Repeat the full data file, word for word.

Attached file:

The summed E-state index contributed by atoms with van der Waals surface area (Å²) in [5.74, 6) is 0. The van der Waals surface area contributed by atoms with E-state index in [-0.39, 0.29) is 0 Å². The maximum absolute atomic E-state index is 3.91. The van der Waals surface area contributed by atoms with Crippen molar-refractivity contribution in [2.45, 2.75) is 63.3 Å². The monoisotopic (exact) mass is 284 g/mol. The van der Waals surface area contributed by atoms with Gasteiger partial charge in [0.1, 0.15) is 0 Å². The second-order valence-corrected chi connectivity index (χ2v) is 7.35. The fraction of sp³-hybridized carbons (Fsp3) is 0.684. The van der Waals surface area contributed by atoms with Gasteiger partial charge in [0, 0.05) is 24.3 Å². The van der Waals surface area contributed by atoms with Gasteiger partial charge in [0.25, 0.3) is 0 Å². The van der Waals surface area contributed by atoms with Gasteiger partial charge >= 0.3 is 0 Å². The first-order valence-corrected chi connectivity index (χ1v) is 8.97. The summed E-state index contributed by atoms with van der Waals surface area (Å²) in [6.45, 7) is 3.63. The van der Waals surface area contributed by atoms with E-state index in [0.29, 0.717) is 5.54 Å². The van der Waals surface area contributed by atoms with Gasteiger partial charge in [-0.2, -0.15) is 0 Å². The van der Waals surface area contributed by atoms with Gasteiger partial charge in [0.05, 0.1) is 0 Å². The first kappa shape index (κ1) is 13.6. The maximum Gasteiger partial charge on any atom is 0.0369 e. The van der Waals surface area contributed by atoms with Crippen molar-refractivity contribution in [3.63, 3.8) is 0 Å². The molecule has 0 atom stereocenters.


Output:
The summed E-state index contributed by atoms with van der Waals surface area (Å²) in [5.74, 6) is 0. The van der Waals surface area contributed by atoms with E-state index in [-0.39, 0.29) is 0 Å². The maximum absolute atomic E-state index is 3.91. The van der Waals surface area contributed by atoms with Crippen molar-refractivity contribution in [2.45, 2.75) is 63.3 Å². The monoisotopic (exact) mass is 284 g/mol. The van der Waals surface area contributed by atoms with Gasteiger partial charge in [0.1, 0.15) is 0 Å². The second-order valence-corrected chi connectivity index (χ2v) is 7.35. The fraction of sp³-hybridized carbons (Fsp3) is 0.684. The van der Waals surface area contributed by atoms with Gasteiger partial charge in [0, 0.05) is 24.3 Å². The van der Waals surface area contributed by atoms with Gasteiger partial charge in [0.25, 0.3) is 0 Å². The van der Waals surface area contributed by atoms with Gasteiger partial charge >= 0.3 is 0 Å². The first-order valence-corrected chi connectivity index (χ1v) is 8.97. The summed E-state index contributed by atoms with van der Waals surface area (Å²) in [6.45, 7) is 3.63. The van der Waals surface area contributed by atoms with E-state index in [0.29, 0.717) is 5.54 Å². The van der Waals surface area contributed by atoms with Gasteiger partial charge in [-0.2, -0.15) is 0 Å². The van der Waals surface area contributed by atoms with Gasteiger partial charge in [0.05, 0.1) is 0 Å². The first kappa shape index (κ1) is 13.6. The maximum Gasteiger partial charge on any atom is 0.0369 e. The van der Waals surface area contributed by atoms with Crippen molar-refractivity contribution in [3.63, 3.8) is 0 Å². The molecule has 0 atom stereocenters.